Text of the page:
Anatomy of a vintage pattern

Last week I was lucky enough to find a huge stash of secondhand sewing patterns in a local charity shop. I bought a couple, just to see what they were like. Here’s a look inside the oldest one…

Sewing pattern envelope for pattern V7941 from 1953. The illustration shows two variations of a pintuck blouse.
The envelope is a bit torn, but the pattern pieces and instructions are in good condition. And best of all – it was only £2

It’s a Vogue blouse pattern, and the copyright date on the envelope is 1953. The styling and illustrations seem to fit with that – making it the sort of thing that my Grannie might have made using her Singer 201k.

Close up of the pattern envelope showing the copyright date of 1953.
You can just make out a copyright date of 1953 in the bottom left-hand corner.

As with most patterns from this era, it’s for just one size. It’s labelled Bust 36″ which was then a size 18! (In today’s Vogue patterns that would be a 14.) The other details on the envelope are pretty much as you’d expect – fabric suggestions and quantities, notions and some basic measurements.

Reverse of vintage pattern envelope showing the sizing chart and fabric requirements
The back of the pattern envelope is pretty similar to a modern Vogue pattern.
Close-up of the size and yardage chart on the back of the pattern envelope
The size chart shows just how small the sizing was back then.

Inside, the first thing you notice is that the pieces are ready cut-out, and that there are no markings printed on the pattern. Instead, there are holes punched in the pattern pieces to indicate which piece is which and all the other markings you would normally find on a pattern – including the seam allowances. That’s an awful lot of tailors’ tacks to make.

Close-up of the word 'sleeve' punched in a pattern piece
There are no marking printed on the pattern – all the markings are indicated using holes punched in the pattern.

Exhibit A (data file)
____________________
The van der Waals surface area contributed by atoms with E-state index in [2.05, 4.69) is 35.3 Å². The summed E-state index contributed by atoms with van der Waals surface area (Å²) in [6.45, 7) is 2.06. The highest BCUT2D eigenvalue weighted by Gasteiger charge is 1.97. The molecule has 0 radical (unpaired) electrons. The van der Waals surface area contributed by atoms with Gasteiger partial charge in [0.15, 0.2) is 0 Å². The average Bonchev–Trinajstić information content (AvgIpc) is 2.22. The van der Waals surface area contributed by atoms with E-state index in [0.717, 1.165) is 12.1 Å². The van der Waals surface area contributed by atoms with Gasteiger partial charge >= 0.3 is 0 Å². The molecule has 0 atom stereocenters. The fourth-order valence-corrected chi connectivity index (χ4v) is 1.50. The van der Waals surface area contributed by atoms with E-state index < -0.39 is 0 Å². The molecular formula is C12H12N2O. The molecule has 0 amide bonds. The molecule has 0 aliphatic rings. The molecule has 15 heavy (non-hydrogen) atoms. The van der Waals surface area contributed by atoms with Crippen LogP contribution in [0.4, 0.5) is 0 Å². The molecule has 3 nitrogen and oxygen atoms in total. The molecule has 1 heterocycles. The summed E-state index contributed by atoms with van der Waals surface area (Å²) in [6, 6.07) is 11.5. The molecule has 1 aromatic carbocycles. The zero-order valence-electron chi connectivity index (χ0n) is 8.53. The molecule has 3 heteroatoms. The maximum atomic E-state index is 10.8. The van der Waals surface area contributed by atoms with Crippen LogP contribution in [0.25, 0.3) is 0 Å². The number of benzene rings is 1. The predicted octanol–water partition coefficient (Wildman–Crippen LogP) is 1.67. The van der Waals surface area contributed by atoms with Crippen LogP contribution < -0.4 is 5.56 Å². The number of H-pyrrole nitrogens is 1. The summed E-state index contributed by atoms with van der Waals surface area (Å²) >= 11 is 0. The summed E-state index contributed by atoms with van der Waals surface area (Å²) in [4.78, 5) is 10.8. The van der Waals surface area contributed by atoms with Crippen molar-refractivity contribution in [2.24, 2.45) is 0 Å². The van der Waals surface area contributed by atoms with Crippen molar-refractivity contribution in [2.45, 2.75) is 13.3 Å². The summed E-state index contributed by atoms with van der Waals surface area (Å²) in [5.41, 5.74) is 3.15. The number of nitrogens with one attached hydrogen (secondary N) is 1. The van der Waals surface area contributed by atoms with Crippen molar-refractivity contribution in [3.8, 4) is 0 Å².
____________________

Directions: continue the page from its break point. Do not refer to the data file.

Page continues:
I was pleasantly surprised by the level of detail in the instructions. Considering that this was designed in an era when almost every woman would have learned to sew, I think the instructions give you quite a lot of information that you wouldn’t get from most modern patterns.

Pattern instructions saying how to prepare your fabric and lay out the pattern for cutting
These instructions on preparing your fabric definitely don’t appear on many modern patterns.
Close-up of pattern instruction sheet explaining how to correctly fit a garment
Wow – some great advice on fitting. If only this was included in more patterns today

The sewing process would have been slower in the 1950s – my Singer 201K only has a straight stitch, so seam finishing would have been a painstaking process if your fabric frayed. But I suspect that my Grannie’s generation were also much more experienced and faster at sewing than me.

I think this pattern’s been used – there are some pinholes in the pattern pieces. But I’m not able to tell whether it’s been cut into to make any alterations. If I want to find out, I’ll just have to be brave and try making up a toile.

Have you got any vintage patterns in your collection? And have you sewn from them, or do you just like looking at them?

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One thought on “Anatomy of a vintage pattern

  1. I don’t have any vintage patterns so interesting to see some of the details, thanks for sharing! Especially like the fitting advice – overfitting is definitely something I need to be wary of!

    Liked by 1 person

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